as elastomers, plasticizers, solvents, process
alcohols and adhesive resins. The company was an industry
leader in metallocene catalyst technology to make unique polymers with improved
In 1955, Socony-Vacuum became Socony Mobil Oil Co. and in 1966
simply Mobil Oil Corp. A decade later, the newly incorporated Mobil Corporation absorbed Mobil Oil as
a wholly owned
subsidiary. Jersey Standard changed its name
to Exxon Corporation in 1972 and established Exxon as a trademark throughout the United States. In other parts of the world, Exxon and its affiliated companies continued to use its Esso
On March 24, 1989, the Exxon Valdez oil tanker struck Bligh Reef in Prince William Sound, Alaska and spilled more than 11 million gallons (42,000 m³) of crude oil. The Exxon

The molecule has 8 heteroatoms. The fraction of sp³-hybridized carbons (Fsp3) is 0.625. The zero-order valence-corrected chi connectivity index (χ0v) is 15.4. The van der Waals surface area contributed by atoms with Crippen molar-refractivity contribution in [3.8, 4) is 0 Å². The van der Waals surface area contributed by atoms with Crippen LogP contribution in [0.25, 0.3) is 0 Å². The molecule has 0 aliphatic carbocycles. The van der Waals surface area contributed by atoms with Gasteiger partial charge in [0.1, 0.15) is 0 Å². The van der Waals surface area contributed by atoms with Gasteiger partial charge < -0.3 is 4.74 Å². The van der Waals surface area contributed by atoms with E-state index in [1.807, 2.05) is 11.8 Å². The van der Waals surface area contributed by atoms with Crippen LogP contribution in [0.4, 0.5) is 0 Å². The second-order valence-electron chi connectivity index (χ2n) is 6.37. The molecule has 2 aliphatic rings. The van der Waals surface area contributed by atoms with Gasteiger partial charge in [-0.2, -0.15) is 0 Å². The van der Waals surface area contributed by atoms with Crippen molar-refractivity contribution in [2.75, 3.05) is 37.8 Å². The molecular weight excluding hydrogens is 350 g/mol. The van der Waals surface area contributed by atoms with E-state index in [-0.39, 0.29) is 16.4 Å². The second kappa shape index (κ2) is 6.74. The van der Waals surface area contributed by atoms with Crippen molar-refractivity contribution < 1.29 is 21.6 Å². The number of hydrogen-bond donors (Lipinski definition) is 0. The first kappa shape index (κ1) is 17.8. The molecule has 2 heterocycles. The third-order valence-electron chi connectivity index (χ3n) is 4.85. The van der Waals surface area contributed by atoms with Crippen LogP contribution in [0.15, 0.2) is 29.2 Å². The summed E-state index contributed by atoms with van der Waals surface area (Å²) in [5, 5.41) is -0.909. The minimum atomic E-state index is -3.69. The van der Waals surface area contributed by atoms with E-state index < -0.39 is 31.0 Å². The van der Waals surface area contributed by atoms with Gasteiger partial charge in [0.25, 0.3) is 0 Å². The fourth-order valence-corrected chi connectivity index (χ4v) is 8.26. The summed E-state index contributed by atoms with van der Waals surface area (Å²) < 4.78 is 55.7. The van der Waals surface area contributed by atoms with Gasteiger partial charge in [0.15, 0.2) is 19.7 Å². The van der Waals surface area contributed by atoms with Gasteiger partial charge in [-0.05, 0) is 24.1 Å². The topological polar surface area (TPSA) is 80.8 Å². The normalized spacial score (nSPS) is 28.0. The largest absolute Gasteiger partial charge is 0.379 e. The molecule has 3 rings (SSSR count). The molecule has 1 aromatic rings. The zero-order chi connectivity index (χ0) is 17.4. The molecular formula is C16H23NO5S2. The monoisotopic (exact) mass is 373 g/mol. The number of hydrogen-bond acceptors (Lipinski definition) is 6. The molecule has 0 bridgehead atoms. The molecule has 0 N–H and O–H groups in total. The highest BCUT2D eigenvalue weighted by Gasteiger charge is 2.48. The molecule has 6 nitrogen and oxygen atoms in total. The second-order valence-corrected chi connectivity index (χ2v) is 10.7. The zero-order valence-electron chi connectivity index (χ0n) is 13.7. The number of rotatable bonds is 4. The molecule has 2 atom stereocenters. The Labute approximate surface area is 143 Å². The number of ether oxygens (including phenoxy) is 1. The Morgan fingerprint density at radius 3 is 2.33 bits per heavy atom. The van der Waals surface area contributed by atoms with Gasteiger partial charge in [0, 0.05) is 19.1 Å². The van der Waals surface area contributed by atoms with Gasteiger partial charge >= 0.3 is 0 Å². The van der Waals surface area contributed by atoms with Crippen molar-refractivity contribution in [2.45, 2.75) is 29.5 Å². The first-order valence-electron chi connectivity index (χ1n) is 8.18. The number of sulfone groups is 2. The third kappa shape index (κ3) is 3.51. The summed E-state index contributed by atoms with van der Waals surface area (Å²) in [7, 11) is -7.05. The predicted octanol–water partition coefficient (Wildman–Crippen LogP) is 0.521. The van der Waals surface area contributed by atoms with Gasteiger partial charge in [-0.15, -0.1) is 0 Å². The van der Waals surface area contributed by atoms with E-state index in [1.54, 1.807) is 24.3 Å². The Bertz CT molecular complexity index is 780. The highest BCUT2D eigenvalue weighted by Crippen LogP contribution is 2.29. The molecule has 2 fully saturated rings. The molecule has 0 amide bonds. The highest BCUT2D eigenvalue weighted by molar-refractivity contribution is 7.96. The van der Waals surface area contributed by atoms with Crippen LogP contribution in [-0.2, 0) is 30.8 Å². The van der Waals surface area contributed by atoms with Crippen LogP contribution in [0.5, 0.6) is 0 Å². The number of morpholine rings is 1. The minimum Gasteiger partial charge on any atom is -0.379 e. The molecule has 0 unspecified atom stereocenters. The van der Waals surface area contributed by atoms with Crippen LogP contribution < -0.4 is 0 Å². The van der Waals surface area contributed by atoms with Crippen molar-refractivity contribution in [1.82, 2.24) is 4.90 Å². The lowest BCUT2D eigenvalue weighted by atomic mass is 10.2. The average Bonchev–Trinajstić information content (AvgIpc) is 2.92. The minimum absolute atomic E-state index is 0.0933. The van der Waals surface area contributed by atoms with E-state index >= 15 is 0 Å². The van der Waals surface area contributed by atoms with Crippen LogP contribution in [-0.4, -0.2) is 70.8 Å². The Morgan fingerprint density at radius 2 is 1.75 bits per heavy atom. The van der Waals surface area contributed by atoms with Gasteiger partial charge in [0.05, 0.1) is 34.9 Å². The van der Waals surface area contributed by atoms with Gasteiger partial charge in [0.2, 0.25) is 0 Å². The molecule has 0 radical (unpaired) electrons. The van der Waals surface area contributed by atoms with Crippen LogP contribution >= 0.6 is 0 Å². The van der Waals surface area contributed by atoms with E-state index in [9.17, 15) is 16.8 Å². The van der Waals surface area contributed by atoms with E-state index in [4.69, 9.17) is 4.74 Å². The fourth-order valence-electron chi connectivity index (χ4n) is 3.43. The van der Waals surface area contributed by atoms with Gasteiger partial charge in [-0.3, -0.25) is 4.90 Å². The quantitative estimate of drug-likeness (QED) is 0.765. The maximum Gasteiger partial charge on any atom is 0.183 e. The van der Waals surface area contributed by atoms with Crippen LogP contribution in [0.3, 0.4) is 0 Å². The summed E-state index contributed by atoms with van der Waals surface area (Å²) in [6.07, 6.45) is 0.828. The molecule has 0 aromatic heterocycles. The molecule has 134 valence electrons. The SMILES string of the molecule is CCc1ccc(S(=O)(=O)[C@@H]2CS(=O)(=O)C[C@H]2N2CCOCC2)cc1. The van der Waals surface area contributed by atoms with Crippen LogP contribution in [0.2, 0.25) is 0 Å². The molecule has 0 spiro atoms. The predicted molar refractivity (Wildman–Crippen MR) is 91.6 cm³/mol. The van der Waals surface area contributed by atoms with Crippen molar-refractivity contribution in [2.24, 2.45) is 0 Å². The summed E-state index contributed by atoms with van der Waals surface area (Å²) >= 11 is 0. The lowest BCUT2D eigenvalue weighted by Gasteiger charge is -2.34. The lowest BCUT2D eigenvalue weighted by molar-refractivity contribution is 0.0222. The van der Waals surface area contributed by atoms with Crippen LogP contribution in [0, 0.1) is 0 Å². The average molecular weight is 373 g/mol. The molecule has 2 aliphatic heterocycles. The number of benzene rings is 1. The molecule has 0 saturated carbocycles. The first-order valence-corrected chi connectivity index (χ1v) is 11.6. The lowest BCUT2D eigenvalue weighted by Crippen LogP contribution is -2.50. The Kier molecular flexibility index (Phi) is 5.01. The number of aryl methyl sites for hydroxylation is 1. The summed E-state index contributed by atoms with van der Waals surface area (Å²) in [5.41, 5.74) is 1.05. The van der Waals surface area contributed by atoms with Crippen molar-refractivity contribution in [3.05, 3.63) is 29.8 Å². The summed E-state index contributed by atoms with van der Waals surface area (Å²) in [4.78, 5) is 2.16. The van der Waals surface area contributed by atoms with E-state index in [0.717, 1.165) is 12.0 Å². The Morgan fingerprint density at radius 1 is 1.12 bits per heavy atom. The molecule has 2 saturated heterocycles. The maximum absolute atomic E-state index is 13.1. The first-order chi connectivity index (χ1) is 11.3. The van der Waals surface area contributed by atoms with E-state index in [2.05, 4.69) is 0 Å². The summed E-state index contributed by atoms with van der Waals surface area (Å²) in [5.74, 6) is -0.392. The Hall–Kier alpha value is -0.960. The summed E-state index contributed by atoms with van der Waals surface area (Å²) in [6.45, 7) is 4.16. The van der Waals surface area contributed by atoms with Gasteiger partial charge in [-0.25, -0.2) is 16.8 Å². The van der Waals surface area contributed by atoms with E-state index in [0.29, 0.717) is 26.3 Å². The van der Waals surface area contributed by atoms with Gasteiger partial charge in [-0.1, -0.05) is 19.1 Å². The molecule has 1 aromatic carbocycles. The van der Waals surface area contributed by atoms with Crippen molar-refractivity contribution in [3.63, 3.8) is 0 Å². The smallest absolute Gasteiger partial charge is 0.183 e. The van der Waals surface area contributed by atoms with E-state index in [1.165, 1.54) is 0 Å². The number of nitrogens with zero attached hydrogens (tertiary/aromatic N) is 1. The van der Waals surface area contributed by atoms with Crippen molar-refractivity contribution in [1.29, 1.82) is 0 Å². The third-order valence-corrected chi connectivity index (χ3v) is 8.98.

Valdez oil spill was the second largest in U.S. history, and in the aftermath of the Exxon Valdez incident,
the U.S. Congress passed the Oil
Pollution Act of 1990. An initial award of
$5 billion USD punitive was reduced to $507.5 million by the US Supreme Court in June 2008, and distributions of this
award have commenced.
In 1998, Exxon and Mobil signed a US$73.7 billion definitive
agreement to merge and form a new company called Exxon Mobil Corporation, the largest company on the planet.
After shareholder and regulatory approvals, the merger was completed
on November 30, 1999. The merger of Exxon and Mobil was unique in American history because it reunited the two largest companies
of John D.
Rockefeller's Standard Oil trust, Standard Oil Company of New Jersey/Exxon and
Standard Oil Company of New York/Mobil, which had been forcibly separated by government order nearly a century
earlier. This reunion resulted in the largest merger in US corporate history.
In 2000, ExxonMobil sold a refinery in Benicia, California and 340 Exxon-branded stations